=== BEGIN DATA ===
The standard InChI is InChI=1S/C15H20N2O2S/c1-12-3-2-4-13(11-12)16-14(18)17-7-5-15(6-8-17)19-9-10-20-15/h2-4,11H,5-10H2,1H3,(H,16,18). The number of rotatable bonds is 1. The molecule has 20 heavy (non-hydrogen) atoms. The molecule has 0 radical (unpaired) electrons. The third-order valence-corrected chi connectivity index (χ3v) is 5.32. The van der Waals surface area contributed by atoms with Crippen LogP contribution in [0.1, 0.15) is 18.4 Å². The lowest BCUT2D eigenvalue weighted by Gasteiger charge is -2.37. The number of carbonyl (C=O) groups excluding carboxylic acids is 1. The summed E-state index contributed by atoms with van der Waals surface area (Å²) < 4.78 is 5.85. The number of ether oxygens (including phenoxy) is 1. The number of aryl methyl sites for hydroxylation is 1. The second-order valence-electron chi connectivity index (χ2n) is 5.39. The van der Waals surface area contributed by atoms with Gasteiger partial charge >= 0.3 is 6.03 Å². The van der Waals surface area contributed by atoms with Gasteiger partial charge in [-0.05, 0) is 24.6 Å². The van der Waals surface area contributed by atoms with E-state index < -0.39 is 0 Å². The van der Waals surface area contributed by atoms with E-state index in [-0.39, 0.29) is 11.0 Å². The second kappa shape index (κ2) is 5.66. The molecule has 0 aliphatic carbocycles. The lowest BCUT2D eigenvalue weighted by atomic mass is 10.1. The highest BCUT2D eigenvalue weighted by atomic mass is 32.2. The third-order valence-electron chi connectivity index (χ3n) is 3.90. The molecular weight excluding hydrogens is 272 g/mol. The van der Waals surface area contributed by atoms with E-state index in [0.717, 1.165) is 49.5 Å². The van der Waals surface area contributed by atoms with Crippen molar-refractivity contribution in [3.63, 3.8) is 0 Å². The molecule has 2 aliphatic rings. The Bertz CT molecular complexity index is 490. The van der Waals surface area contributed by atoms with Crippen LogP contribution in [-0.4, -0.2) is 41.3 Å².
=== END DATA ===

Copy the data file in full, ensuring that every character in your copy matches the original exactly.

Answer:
The standard InChI is InChI=1S/C15H20N2O2S/c1-12-3-2-4-13(11-12)16-14(18)17-7-5-15(6-8-17)19-9-10-20-15/h2-4,11H,5-10H2,1H3,(H,16,18). The number of rotatable bonds is 1. The molecule has 20 heavy (non-hydrogen) atoms. The molecule has 0 radical (unpaired) electrons. The third-order valence-corrected chi connectivity index (χ3v) is 5.32. The van der Waals surface area contributed by atoms with Crippen LogP contribution in [0.1, 0.15) is 18.4 Å². The lowest BCUT2D eigenvalue weighted by Gasteiger charge is -2.37. The number of carbonyl (C=O) groups excluding carboxylic acids is 1. The summed E-state index contributed by atoms with van der Waals surface area (Å²) < 4.78 is 5.85. The number of ether oxygens (including phenoxy) is 1. The number of aryl methyl sites for hydroxylation is 1. The second-order valence-electron chi connectivity index (χ2n) is 5.39. The van der Waals surface area contributed by atoms with Gasteiger partial charge >= 0.3 is 6.03 Å². The van der Waals surface area contributed by atoms with Gasteiger partial charge in [-0.05, 0) is 24.6 Å². The van der Waals surface area contributed by atoms with E-state index < -0.39 is 0 Å². The van der Waals surface area contributed by atoms with E-state index in [-0.39, 0.29) is 11.0 Å². The second kappa shape index (κ2) is 5.66. The molecule has 0 aliphatic carbocycles. The lowest BCUT2D eigenvalue weighted by atomic mass is 10.1. The highest BCUT2D eigenvalue weighted by atomic mass is 32.2. The third-order valence-electron chi connectivity index (χ3n) is 3.90. The molecular weight excluding hydrogens is 272 g/mol. The van der Waals surface area contributed by atoms with E-state index in [0.717, 1.165) is 49.5 Å². The van der Waals surface area contributed by atoms with Crippen molar-refractivity contribution in [3.63, 3.8) is 0 Å². The molecule has 2 aliphatic rings. The Bertz CT molecular complexity index is 490. The van der Waals surface area contributed by atoms with Crippen LogP contribution in [-0.4, -0.2) is 41.3 Å².